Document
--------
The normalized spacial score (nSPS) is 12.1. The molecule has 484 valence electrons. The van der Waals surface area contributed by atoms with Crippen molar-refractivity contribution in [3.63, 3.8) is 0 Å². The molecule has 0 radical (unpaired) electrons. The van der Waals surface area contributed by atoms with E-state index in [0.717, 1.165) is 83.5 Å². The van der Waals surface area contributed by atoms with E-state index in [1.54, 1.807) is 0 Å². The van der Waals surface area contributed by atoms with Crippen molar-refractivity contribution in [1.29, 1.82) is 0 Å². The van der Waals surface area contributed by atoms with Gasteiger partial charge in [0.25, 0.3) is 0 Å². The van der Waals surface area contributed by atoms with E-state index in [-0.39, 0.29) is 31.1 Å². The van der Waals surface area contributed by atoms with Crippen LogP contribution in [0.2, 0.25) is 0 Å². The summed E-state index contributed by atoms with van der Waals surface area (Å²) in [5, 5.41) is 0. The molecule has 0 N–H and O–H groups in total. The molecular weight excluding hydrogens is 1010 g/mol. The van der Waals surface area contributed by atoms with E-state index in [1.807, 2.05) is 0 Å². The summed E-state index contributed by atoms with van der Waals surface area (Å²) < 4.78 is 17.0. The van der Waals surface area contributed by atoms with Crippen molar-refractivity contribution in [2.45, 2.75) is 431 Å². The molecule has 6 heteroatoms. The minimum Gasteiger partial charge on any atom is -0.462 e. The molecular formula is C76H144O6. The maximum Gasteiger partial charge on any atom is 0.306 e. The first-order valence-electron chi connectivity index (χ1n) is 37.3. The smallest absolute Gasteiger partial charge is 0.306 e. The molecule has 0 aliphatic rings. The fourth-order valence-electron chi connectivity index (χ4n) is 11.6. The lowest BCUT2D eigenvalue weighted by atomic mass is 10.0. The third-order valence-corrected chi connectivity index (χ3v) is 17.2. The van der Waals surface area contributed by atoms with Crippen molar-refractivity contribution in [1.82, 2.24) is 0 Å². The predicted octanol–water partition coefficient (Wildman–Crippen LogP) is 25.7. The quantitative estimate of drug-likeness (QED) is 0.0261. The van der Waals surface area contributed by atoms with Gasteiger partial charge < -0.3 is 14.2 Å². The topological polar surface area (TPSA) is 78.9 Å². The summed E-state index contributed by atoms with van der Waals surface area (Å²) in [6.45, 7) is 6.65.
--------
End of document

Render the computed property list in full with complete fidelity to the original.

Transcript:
The normalized spacial score (nSPS) is 12.1. The molecule has 484 valence electrons. The van der Waals surface area contributed by atoms with Crippen molar-refractivity contribution in [3.63, 3.8) is 0 Å². The molecule has 0 radical (unpaired) electrons. The van der Waals surface area contributed by atoms with E-state index in [0.717, 1.165) is 83.5 Å². The van der Waals surface area contributed by atoms with E-state index in [1.54, 1.807) is 0 Å². The van der Waals surface area contributed by atoms with Crippen molar-refractivity contribution in [1.29, 1.82) is 0 Å². The van der Waals surface area contributed by atoms with Gasteiger partial charge in [0.25, 0.3) is 0 Å². The van der Waals surface area contributed by atoms with E-state index in [-0.39, 0.29) is 31.1 Å². The van der Waals surface area contributed by atoms with Crippen LogP contribution in [0.2, 0.25) is 0 Å². The summed E-state index contributed by atoms with van der Waals surface area (Å²) in [5, 5.41) is 0. The molecule has 0 N–H and O–H groups in total. The molecular weight excluding hydrogens is 1010 g/mol. The van der Waals surface area contributed by atoms with E-state index in [1.807, 2.05) is 0 Å². The summed E-state index contributed by atoms with van der Waals surface area (Å²) < 4.78 is 17.0. The van der Waals surface area contributed by atoms with Crippen molar-refractivity contribution in [2.45, 2.75) is 431 Å². The molecule has 6 heteroatoms. The minimum Gasteiger partial charge on any atom is -0.462 e. The molecular formula is C76H144O6. The maximum Gasteiger partial charge on any atom is 0.306 e. The first-order valence-electron chi connectivity index (χ1n) is 37.3. The smallest absolute Gasteiger partial charge is 0.306 e. The molecule has 0 aliphatic rings. The fourth-order valence-electron chi connectivity index (χ4n) is 11.6. The lowest BCUT2D eigenvalue weighted by atomic mass is 10.0. The third-order valence-corrected chi connectivity index (χ3v) is 17.2. The van der Waals surface area contributed by atoms with Crippen molar-refractivity contribution in [1.82, 2.24) is 0 Å². The predicted octanol–water partition coefficient (Wildman–Crippen LogP) is 25.7. The quantitative estimate of drug-likeness (QED) is 0.0261. The van der Waals surface area contributed by atoms with Gasteiger partial charge < -0.3 is 14.2 Å². The topological polar surface area (TPSA) is 78.9 Å². The summed E-state index contributed by atoms with van der Waals surface area (Å²) in [6.45, 7) is 6.65.